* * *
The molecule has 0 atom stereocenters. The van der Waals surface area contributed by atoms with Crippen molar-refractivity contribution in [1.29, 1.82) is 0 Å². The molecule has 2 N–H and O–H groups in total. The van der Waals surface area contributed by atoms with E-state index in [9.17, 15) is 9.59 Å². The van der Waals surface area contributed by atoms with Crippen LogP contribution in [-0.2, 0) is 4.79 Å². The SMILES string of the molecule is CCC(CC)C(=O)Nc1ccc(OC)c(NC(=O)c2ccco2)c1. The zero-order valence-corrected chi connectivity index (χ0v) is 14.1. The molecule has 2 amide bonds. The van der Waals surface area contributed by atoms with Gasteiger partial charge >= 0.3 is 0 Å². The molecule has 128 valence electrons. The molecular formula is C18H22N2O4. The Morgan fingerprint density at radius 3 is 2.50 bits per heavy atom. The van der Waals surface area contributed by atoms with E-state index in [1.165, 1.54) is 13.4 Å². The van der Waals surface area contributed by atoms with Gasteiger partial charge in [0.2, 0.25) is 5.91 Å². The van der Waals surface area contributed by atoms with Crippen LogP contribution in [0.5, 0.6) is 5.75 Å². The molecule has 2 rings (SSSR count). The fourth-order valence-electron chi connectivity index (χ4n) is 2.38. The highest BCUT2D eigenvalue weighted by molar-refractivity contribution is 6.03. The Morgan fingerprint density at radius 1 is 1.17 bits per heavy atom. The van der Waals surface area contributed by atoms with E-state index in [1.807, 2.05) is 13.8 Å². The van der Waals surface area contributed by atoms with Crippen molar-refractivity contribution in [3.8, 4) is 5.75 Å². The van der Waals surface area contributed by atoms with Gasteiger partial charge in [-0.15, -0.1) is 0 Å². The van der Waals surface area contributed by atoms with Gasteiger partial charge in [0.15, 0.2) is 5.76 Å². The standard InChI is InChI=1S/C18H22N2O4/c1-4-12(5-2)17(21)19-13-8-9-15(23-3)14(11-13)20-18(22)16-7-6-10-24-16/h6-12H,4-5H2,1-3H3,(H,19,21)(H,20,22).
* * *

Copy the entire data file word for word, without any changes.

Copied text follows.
The molecule has 0 atom stereocenters. The van der Waals surface area contributed by atoms with Crippen molar-refractivity contribution in [1.29, 1.82) is 0 Å². The molecule has 2 N–H and O–H groups in total. The van der Waals surface area contributed by atoms with E-state index in [9.17, 15) is 9.59 Å². The van der Waals surface area contributed by atoms with Crippen LogP contribution in [-0.2, 0) is 4.79 Å². The SMILES string of the molecule is CCC(CC)C(=O)Nc1ccc(OC)c(NC(=O)c2ccco2)c1. The zero-order valence-corrected chi connectivity index (χ0v) is 14.1. The molecule has 2 amide bonds. The van der Waals surface area contributed by atoms with Gasteiger partial charge >= 0.3 is 0 Å². The molecule has 128 valence electrons. The molecular formula is C18H22N2O4. The Morgan fingerprint density at radius 3 is 2.50 bits per heavy atom. The van der Waals surface area contributed by atoms with E-state index in [1.165, 1.54) is 13.4 Å². The van der Waals surface area contributed by atoms with Gasteiger partial charge in [0.2, 0.25) is 5.91 Å². The van der Waals surface area contributed by atoms with Crippen LogP contribution in [0.5, 0.6) is 5.75 Å². The molecule has 2 rings (SSSR count). The fourth-order valence-electron chi connectivity index (χ4n) is 2.38. The highest BCUT2D eigenvalue weighted by molar-refractivity contribution is 6.03. The Morgan fingerprint density at radius 1 is 1.17 bits per heavy atom. The van der Waals surface area contributed by atoms with E-state index in [1.807, 2.05) is 13.8 Å². The van der Waals surface area contributed by atoms with Crippen molar-refractivity contribution in [3.8, 4) is 5.75 Å². The van der Waals surface area contributed by atoms with Gasteiger partial charge in [-0.15, -0.1) is 0 Å². The van der Waals surface area contributed by atoms with Gasteiger partial charge in [0.15, 0.2) is 5.76 Å². The standard InChI is InChI=1S/C18H22N2O4/c1-4-12(5-2)17(21)19-13-8-9-15(23-3)14(11-13)20-18(22)16-7-6-10-24-16/h6-12H,4-5H2,1-3H3,(H,19,21)(H,20,22).